The relative ease of isolating MSCs from bone marrow and the great plasticity of the cells make them ideal tools for stem cell-based cell therapy. Recent studies have shown that in vivo, human MSCs transplanted into fetal sheep can differentiate into cells of various tissues [21], and transplanted cells show engraftment at ischemic lesions [16,17]. Also, animal experiments have shown that MSCs can prevent deleterious remodeling and improve recovery after myocardical infarction [22]. Therefore, MSCs fulfill all criteria of in vivo reconstitution of tissue [23].
The potential mechanism proposed for the therapeutic effects of MSCs is that MSCs are a source for cell replacement [24]. Transplanted human MSCs differentiate into endothelial or smooth muscle cells in vivo following engraftment in the corpus cavernosum. The present data implicate smooth muscle cells and endothelial cells in the improvement of ED in a rat model of CN injury. MSCs can secrete growth factors and contribute to reduced fibrosis through paracrine mechanisms rather than by cell incorporation [25,26]. MSCs may protect against injury by altering the microenvironment of the injury site at sites of engraftment. In a previous study, we showed that MSCs secrete many growth factors including nerve growth factor, brain-derived neurotrophic factor, neurotrophin-3, insulin-like growth factor, hepatocyte growth factor (HGF), glial cell line-derived neurotrophic factor, ciliary neurotrophic factor, and vascular endothelial growth factor [13]. Improvement of ED in the rat model of CN injury is due to enhanced regeneration of smooth muscle cells and endothelial cells by these growth factors. Collagen deposition in rats with bladder outlet obstruction can be inhibited by secreted HGF after transplantation of MSCs [12]. Improvement of ED in the rat model of CN injury is also due to decreased fibrosis of the corpus cavernosum.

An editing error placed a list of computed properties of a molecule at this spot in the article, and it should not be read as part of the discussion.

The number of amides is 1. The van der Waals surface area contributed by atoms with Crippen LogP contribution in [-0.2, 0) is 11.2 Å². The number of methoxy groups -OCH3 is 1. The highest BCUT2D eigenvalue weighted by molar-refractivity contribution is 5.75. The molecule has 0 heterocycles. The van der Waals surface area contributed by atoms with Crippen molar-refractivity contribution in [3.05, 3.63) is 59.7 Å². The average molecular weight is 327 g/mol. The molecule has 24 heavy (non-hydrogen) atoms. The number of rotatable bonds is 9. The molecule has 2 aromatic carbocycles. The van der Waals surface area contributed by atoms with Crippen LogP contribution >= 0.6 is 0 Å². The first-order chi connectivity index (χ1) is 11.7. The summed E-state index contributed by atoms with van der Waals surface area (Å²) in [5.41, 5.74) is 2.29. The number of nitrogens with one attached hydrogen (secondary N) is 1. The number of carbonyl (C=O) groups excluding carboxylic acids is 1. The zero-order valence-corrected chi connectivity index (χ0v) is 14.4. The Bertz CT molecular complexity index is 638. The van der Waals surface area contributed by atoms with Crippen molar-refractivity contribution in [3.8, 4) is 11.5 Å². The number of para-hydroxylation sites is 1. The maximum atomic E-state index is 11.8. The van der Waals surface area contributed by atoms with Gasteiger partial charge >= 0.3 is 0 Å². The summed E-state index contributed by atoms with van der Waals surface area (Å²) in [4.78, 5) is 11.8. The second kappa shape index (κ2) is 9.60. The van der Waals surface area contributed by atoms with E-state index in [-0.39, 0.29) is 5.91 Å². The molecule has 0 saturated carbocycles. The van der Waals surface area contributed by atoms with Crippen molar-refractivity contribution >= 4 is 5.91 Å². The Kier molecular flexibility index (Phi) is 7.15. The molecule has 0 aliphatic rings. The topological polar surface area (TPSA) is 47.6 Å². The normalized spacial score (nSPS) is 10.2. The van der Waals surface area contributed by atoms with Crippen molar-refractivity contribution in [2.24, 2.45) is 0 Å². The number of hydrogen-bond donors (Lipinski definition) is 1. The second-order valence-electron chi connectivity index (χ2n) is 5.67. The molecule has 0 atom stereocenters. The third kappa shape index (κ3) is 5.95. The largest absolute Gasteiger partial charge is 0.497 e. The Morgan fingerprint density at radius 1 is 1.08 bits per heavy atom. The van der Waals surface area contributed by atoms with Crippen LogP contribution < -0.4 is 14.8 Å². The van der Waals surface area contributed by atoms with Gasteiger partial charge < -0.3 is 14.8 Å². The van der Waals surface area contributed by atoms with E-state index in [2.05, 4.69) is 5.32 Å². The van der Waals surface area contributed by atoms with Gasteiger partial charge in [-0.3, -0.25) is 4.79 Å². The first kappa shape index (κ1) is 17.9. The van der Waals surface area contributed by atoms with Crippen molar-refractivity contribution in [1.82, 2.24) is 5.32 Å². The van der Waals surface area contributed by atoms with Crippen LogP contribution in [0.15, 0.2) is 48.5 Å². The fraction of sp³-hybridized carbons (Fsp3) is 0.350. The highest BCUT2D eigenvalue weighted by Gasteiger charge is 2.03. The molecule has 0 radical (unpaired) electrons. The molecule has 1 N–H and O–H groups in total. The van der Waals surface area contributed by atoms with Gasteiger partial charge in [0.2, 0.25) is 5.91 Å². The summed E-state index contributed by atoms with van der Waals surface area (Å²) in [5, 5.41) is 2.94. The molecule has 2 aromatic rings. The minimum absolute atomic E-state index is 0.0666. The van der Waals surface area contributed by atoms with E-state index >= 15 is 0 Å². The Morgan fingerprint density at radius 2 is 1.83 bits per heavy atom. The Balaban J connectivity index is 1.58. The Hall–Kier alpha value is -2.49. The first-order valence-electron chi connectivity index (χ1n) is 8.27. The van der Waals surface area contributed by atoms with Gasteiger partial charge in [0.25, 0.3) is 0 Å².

Molecular imaging aims to visualize targeted cells in living organisms. Such cell trafficking studies would be a valuable tool for the development and evaluation of cell-based treatment strategies. To identify the migration of labeled cells by MRI, the contrast produced by the label must be sufficient to detect small clusters of cells and simultaneously must not be toxic to the cell or the host. Cells labeled with SPION contrast that contains iron oxide particles exhibit much higher stability in vivo and reveal stronger contrast [27,28]. In this study, MSCs were separated and SPION were transferred to MSCs. Iron oxide-labeled cells appeared as hypointense areas in tissues associated with the decreased signal intensity on iron-sensitive T2-weighted and T2-weighted gradient echo images.
Due to their small crystal size, SPION exhibit magnetic moments that are unaffected by lattice orientation and align in an applied magnetic field. This alignment creates extremely large microscopic field gradients around the particles that de-phase the neighboring proton magnetic moments, thereby reducing the T2 relaxation time and facilitating the detection of labeled cells. Iron oxide particles are a Food and Drug Admunistration-approved MRI contrast agent. Thus, quality control, sterility, and stability have been well documented.
The use of transfection agents significantly improves the internalization of iron oxide particles without altering cell physiology and therefore is preferable for long-term MRI monitoring of labeled cells. SPION particles that are used for cellular labeling have not demonstrated any adverse effects in cell viability and differentiation of MSCs [10,27,29]. In this study, GenePORTER was not toxic to stem cell viability. Labeled MSCs also underwent normal chondrogenic, adipogenic, and osteogenic differentiation. Labeling stem cells with iron oxide particles enhances the cell-to-background contrast and makes them visible on MRI. In vivo, a decrease in MRI signal intensity was found in SPION-labeled MSCs by using GenePORTER, but not in other control groups including unlabeled MSCs. The intensity and area of the hypointense signal due to SPION depend on the concentration of iron oxide particles. In vivo experiments in the present study were performed to estimate the minimum concentration of iron oxide particles that would generate optimal contrast. Since the minimal concentration of 1×105 SPION-labeled MSCs could be detected in the magnetic field, we believe that it will be possible to detect the cells if they form a cluster of 1×105 or more. Thus, we decided to use a concentration of 1×106 SPION-labeled MSCs in these studies.